Department of Psychiatry
Penn Behavioral Health

PAH Outpatient Behavioral Health Clinic

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Newsletter: February 2010

Evaluation and Treatment of Eating Disorders

Nell Manning, MA


Have you been feeling as if your eating or dieting were beyond your control?  Do you feel that your sense of self-worth is inseparable from your weight or shape?  Has anyone close to you expressed concern that you might have an eating disorder? Eating disorders are marked by disturbances in a person’s eating behavior that may not only cause physical harm, but are also related to severe emotional turmoil and distress.  They involve profound misperceptions of one’s body shape or weight.  Often, people suffering from eating disorders believe they are doing something healthy for their body, while others are concerned they are hurting themselves.  This can add tension to an already stressful situation.  Approximately 90% of people who suffer from eating disorders are female, and many (but not all) begin to struggle with these difficulties between ages 14 and 18.

There are several types of eating disorders.  One is focused on restricting one’s eating in a way that makes it impossible to maintain a normal body weight.  This is called Anorexia Nervosa.  In addition to having a body weight significantly below normal for one’s age and height, a person suffering from this kind of disorder has a strong fear of gaining weight or becoming fat, a fear that is not relieved as she loses weight.  Furthermore, someone suffering from anorexia nervosa often denies the serious medical implications of their malnourishment, implications which include the absence of several cycles of menstruation.

Another type of eating disorder, called Bulimia Nervosa, is characterized by binge eating (during which one feels one cannot control one’s eating) and then compensating (also called “purging”) by inappropriate or unhealthy methods: fasting, making oneself vomit, misusing laxatives, or exercising excessively.  An individual suffering from this disorder places a great deal of emphasis on her weight or shape when she evaluates herself, and she has a great fear of gaining weight, a strong desire to lose weight, and a sense of discontent with her body.

One of the most difficult aspects of having one of these eating disorders, or struggling with some of their symptoms, is the interpersonal strain that often accompanies them.  Often people struggling with these issues find themselves entangled in conflict with others they are close to.  Sometimes this conflict or tension is about the eating behaviors per se, but not necessarily.  A parent, for instance, may express concern for the welfare of their child suffering from an eating disturbance, but may do so in a way that is difficult to receive, makes her feel guilty, embarrassed, angry, or hurt, even if it is kindly meant.  Or perhaps a loved one has been distant, and an eating disorder may serve as a way to try to draw them nearer.  Sometimes multiple tensions are present.  Some people may focus on their eating because it is an area they feel they can attempt to control when relationships or other events in their lives are out of control.  Others may feel the lack of control they exhibit when they eat is reflective or typical of how they feel about other areas of their lives, too.  Addressing interpersonal relationships and patterns is often an important aspect of treatment for eating disorders.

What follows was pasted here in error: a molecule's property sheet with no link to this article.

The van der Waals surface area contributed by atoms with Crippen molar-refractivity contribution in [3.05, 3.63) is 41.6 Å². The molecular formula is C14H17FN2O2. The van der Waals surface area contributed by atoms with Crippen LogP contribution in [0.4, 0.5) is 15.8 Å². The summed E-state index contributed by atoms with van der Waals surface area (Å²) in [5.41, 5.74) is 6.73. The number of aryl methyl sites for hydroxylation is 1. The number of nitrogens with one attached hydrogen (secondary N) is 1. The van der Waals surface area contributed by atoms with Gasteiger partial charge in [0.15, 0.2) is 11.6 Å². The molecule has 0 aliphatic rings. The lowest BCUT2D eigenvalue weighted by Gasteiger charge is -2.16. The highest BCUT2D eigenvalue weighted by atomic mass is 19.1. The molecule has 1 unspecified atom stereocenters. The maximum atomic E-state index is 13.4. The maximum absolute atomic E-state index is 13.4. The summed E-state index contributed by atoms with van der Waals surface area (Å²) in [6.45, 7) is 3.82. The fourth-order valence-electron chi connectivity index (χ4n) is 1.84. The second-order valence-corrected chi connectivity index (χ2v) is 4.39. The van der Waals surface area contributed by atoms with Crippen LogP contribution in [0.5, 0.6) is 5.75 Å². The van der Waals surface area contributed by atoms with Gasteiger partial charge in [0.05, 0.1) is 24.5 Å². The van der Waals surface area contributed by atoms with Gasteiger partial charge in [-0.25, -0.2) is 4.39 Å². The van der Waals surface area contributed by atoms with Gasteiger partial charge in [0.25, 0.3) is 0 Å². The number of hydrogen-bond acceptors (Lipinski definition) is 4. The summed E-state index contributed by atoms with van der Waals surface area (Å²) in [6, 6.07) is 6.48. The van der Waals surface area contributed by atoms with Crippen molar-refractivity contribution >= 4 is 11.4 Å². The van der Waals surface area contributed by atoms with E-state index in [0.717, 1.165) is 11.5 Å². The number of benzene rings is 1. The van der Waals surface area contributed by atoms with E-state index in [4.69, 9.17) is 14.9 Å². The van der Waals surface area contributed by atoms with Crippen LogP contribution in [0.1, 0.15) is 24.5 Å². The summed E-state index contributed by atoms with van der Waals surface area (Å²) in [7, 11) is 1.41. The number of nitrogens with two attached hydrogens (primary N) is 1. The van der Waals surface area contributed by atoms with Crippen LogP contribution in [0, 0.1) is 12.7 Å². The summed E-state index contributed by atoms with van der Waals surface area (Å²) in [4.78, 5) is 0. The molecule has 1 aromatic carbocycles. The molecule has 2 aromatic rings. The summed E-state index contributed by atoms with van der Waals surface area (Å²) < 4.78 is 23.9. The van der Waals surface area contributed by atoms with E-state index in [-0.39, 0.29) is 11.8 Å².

What can you do to combat an eating disorder or troubling symptoms of one?  First, seek help.  It can be difficult or even anxiety-producing to change some of these patterns on your own, so if you have tried to change what you’re doing but have had difficulty, do not give up.  A therapist can help and support you as you learn to take care of yourself in new, healthier ways, and in a different way than people already known to you might offer.    

Several kinds of psychotherapy have been found to be effective in treating these disorders.  One type is cognitive-behavioral therapy, which focuses on cycles of thoughts, feelings, and behaviors related to eating and helps one learn to change one’s thoughts to interrupt those unhealthy cycles.  Another type of psychotherapy that research has indicated to be equally effective in treating eating disorders is interpersonal therapy.  In this, thoughts and actions about food are not explicitly the focus of treatment, but by focusing and working on understanding and changing patterns in current interpersonal relationships, one is also able to change one’s relationship with eating, purging, weight, and shape.  Both types of treatment have repeatedly been found to be effective in research studies, particularly with people who suffer from bulimia nervosa.  People who enter psychotherapy often make improvements on all aspects of their eating disorder: their eating and compensating (purging) behaviors; their anxiety and other feelings about their weight, body shape, and overall self-worth; and feelings of tension or withdrawal in their close relationships.


References:

American Psychiatric Association. (2000). Diagnostic and Statistical Manual of Mental Disorders, Fourth Edition, Text Revision (DSM-IV-TR).  Washington, DC: Author.

Wilson, G.T. & Pike, K.M., (2001). Eating Disorders.  In D. H. Barlow (Ed.), Clinical Handbook of Psychological Disorders, Third Edition (pp. 332-375). New York: Guilford.